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Is the mental health system crumbling? One psychiatrist wonders who will take up the mantles of the innovative and socially conscious physicians who came before.
FROM OUR READERS
I have enjoyed reading the informative articles in Psychiatric TimesTM. I followed in my father’s footsteps into psychiatry, veering only by adding a fellowship in child and adolescent psychiatry at the University of Illinois in Chicago.
Throughout my professional career as a bilingual, bicultural psychiatrist, I have held many diverse roles. I have worked as an outpatient community psychiatrist. As an assistant professor at Rosalind Franklin University of Medicine and Science, I taught residents, fellows, and medical students, while giving pro bono lectures in the community on mental health. During Annelle B. Primm, MD, MPH’s term as director of the American Psychiatric Association’s Office of Minority and National Affairs, I participated in the film Real Psychiatrists, Doctors in Action, which was used to recruit medical students into psychiatry. (It won the Golden Eagle Award). For the city of Chicago’s Division of Behavioral Health, I held the position of medical director for the city’s then-vibrant mental health clinics.
I think if my father, Emilio Espindola, MD, were alive today he would be shocked at the many changes in the medical industry in general, let alone in mental health!
I truly am concerned about how the mental health system provides treatment for our patients—and most especially those who are black, brown, and native, First Nation peoples.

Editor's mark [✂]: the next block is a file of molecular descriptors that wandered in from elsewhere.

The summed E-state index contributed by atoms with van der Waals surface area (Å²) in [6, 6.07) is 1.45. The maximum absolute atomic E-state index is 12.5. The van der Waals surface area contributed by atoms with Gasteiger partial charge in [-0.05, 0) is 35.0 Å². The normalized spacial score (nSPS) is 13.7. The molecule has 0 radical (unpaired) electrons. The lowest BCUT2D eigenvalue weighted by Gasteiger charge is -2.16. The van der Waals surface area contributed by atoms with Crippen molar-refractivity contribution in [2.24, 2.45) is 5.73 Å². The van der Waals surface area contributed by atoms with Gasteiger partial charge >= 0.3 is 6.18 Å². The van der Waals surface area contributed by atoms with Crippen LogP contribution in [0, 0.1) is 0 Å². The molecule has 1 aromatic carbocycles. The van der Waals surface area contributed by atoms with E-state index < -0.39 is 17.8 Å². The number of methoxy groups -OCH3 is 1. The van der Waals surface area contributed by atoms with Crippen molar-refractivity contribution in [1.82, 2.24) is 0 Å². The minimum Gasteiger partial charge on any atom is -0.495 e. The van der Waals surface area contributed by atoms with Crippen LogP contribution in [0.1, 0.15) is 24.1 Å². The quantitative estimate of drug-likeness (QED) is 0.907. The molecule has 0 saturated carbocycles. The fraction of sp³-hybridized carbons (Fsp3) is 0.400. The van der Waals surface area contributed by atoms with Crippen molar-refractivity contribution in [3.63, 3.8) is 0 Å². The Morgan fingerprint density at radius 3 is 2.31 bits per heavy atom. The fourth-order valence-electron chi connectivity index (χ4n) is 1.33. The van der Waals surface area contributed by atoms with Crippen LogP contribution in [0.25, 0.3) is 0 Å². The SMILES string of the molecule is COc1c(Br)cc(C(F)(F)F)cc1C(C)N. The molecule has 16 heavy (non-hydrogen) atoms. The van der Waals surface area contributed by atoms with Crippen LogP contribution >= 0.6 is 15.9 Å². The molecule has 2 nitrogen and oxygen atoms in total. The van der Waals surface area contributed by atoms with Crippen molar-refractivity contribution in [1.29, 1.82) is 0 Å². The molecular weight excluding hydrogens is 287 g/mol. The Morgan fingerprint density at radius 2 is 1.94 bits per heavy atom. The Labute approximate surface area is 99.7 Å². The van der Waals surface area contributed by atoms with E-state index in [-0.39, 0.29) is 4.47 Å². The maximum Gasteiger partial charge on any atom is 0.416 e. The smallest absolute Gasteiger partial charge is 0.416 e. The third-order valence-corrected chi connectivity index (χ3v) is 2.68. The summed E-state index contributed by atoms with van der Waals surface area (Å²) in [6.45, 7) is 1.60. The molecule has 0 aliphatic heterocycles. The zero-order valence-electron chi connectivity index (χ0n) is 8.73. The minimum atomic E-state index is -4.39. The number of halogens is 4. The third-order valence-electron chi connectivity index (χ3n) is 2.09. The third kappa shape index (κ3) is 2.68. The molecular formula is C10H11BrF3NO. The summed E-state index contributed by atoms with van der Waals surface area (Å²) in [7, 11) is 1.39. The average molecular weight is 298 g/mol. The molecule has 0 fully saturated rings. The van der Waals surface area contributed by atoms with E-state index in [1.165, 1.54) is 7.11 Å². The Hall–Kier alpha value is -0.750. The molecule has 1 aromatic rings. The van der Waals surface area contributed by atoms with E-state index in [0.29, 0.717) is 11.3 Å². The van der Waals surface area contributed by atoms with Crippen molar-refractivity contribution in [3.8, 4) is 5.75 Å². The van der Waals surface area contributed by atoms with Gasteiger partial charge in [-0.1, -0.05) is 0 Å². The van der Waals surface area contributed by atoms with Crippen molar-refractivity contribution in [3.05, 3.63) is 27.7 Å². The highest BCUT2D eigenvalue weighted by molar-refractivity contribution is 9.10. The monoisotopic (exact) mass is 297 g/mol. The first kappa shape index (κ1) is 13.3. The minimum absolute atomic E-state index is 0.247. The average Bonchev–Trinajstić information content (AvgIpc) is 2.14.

When Carl Bell, MD, died, he was a national leader; veteran of the US Navy; a researcher with the National Institute of Mental Health; the author of more than 400 books, chapters, and scientific publications; and professor emeritus of psychiatry at the University of Illinois. Bell spent his career (ended with his untimely death August 2, 2019 at the age of 71 years old, 11 years beyond my own father’s untimely death) addressing issues of childhood exposure to violence. He worked on violence prevention programs, reunification of families, and HIV prevention among other pressing issues that continue to plague this nation. I met Bell as a medical student in an elective.
I chose to work with and learn from this amazing, brilliant black psychiatrist when he was president and CEO of the Community Mental Health Council, Inc. It was truly an unforgettable experience, and one that left an impact on my career as a psychiatrist.
I ask my colleagues, where are the brilliant, unstoppable psychiatrists of this nation? Will they allow the mental health system to slowly crumble? Are there any Dr Bells left in this nation to ring the bell, so to speak? Will they bring us to a just, fair, equitable, culturally appropriate mental health system, that will absolutely not allow for an 8-month waiting period for an individual suffering from severe mental health to be evaluated, let alone treated with appropriate integrative and functional psychiatry, that searches for the root cause of this illness? James Greenblatt, MD, has boldly initiated the integrative and functional psychiatry branch that appears to target this issue, but so much more remains to be done.
In what direction is the mental health system moving? What—if any—standard of quality, cultural relevance, fairness, and equity can be given to our nation’s current mental health system?
I remain hopeful that the dedicated psychiatrists of this nation, who have chosen to live by the Hippocratic Oath to do no harm, will stand in unity for a better, more inclusive, equitable, and effective mental health system. We need a mental health system that will truly meet the needs of America’s most vulnerable individuals, children, and their families. Those who suffer from mental illness at times suffer from the very system that is charged to bring them recovery. As stakeholders in this system, we must do something about it.
Dr Martinez is a board-certified child, adolescent, and adult psychiatrist.